This article is about the British city. For other uses, see Bristol (disambiguation).
City, county
City and County of Bristol [1]
A view from above of office blocks and church spires adjacent to a river which is crossed by a road bridge. In the right foreground a city park and a ruined church. A small boat is moving on the river and a larger barge is moored against a wooded quay. In the distance on the right wooded hills and on the left a mass of predominantly red brick housing.
Motto: Virtute et Industria
(By Virtue and Industry)
A map showing the location of the county of Bristol in England.
Location of the county of Bristol in England
Coordinates: 51°27′N 2°35′W / 51.450°N 2.583°W / 51°27′N 2°35′W / 51.450; -2.583
Sovereign state United Kingdom
Country England
Region South West
Royal Charter 1155
County status 1373
Status City, county and unitary authority
 • Type Unitary authority
 • Governing body Bristol City Council
 • Admin HQ
 •  Leadership Mayor and Cabinet
 •  Mayor Marvin Rees (Lab)
 •  MPs
 • City and county 40 sq mi (110 km2)
Elevation [2] 36 ft (11 m)
Population (2015)
 • City and county 449,300 (Ranked 10th district and 43rd ceremonial county)
 • Density 10,080/sq mi (3,892/km2)
 •  Urban 617,000 (2,011 ONS estimate [3])
 •  Metro 1,006,600 ( LUZ 2,009)
 • Ethnicity [4]
  • 84.0% white (77.9% white British)
  • 6.0% black
  • 5.5% Asian
  • 3.6% mixed-race
  • 0.3% Arab
  • 0.6% other
Demonym(s) Bristolian
Time zone GMT ( UTC)
 • Summer ( DST) BST ( UTC+1)
Postcode BS
Area code(s) 0117, 01275
ISO 3166 code GB-BST
GVA 2012
 • Total £11.7bn ($19.4bn) ( 8th)
 • Growth Increase 1.6%
 • Per capita £27,100 ($44,900) ( 5th)
 • Growth Increase 0.6%

Bristol ( Listen i /ˈbrɪstəl/) is a city, unitary authority area and county in South West England with an estimated population of 449,300 in 2016. It is England's sixth and the United Kingdom's eighth most populous city, and the most populous city in Southern England after London. The city borders the Unitary Authority areas of North Somerset and South Gloucestershire, with the historic cities of Bath and Gloucester to the south-east and north-east, respectively.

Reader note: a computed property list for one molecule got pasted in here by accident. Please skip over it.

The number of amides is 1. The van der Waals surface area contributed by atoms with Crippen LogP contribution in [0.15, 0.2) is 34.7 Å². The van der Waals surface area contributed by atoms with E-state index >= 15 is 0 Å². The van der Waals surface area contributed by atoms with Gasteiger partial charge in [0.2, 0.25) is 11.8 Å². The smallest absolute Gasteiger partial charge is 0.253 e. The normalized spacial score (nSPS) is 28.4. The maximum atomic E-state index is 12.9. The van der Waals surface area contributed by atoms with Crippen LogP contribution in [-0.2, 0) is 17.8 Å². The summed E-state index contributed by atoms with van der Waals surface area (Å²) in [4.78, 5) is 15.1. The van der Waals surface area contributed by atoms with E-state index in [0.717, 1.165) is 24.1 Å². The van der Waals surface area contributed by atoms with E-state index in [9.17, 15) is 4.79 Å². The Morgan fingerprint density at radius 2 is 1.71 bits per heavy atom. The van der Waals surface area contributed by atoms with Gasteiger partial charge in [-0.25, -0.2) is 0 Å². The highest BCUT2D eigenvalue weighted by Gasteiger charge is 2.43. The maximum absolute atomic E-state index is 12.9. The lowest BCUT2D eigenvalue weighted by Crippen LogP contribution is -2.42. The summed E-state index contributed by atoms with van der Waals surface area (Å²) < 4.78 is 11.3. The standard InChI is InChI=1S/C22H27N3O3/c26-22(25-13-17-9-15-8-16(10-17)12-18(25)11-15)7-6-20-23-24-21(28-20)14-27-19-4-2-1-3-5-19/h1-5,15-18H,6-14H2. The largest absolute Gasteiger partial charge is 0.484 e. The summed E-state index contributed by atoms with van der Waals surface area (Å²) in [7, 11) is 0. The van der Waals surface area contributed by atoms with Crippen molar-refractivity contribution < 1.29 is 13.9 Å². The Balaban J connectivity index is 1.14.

Iron Age hill forts and Roman villas were built near the confluence of the rivers Frome and Avon, and around the beginning of the 11th century the settlement was known as Brycgstow ( Old English "the place at the bridge"). Bristol received a royal charter in 1155 and was historically in Gloucestershire until 1373, when it became a county of itself. From the 13th to the 18th century, Bristol was among the top three English cities after London (with York and Norwich) in tax receipts. Bristol was surpassed by the rapid rise of Manchester, Liverpool and Birmingham during the Industrial Revolution.

Bristol was a starting place for early voyages of exploration to the New World. On a ship out of Bristol in 1497 John Cabot, a Venetian, became the first European since the Vikings to land on mainland North America. In 1499 William Weston, a Bristol merchant, was the first Englishman to lead an exploration to North America. The Port of Bristol has since moved from Bristol Harbour in the city centre to the Severn Estuary at Avonmouth and Royal Portbury Dock.

Bristol's modern economy is built on the creative media, electronics and aerospace industries, and the city-centre docks have been redeveloped as centres of heritage and culture. The city has two universities, the University of the West of England and the University of Bristol and a variety of artistic and sporting organisations and venues including the Royal West of England Academy, the Arnolfini, Spike Island, Ashton Gate and the Memorial Stadium. It is connected to London and other major UK cities by road, rail, sea and air by the M5 and M4 (which connect to the city centre by the Portway and M32), Bristol Temple Meads and Bristol Parkway mainline rail stations, and Bristol Airport.

One of the UK's most popular tourist destinations, Bristol was selected in 2009 as one of the world's top ten cities by international travel publishers Dorling Kindersley in their Eyewitness series of travel guides. In 2014 The Sunday Times named it as the best city in Britain in which to live, and Bristol also won the EU's European Green Capital Award in 2015.


The most ancient recorded name for Bristol is the archaic Welsh Caer Odor (the fort on the chasm), which is consistent with modern understanding that early Bristol developed between the River Frome and Avon Gorge. [5] It is most commonly stated that the Saxon name Bricstow was a simple calque of the existing Celtic name, with Bric (meaning a break) a literal translation of Odor, and the common Saxon suffix Stow replacing Caer. [6] Alternative etymologies are supported with the numerous orthographic variations in Medieval documents with Samuel Seyer enumerating 47 alternative forms. [7]

The Old English form Brycgstow is commonly used to derive the meaning place at the bridge. [8] Utilizing another form, Brastuile, Rev. Dr. Shaw derived the name from the Celtic words bras (quick, rapid), or braos (a gap, chasm,) and tuile (a stream). The poet Thomas Chatterton popularised a derivation from Brictricstow linking the town to Brictric, the last king of Wessex. It appears that the form Bricstow prevailed until 1204, [9] and the Bristolian 'L' (the tendency for the local accent to add a letter L to the end of some words) is what eventually changed the name to Bristol. [10]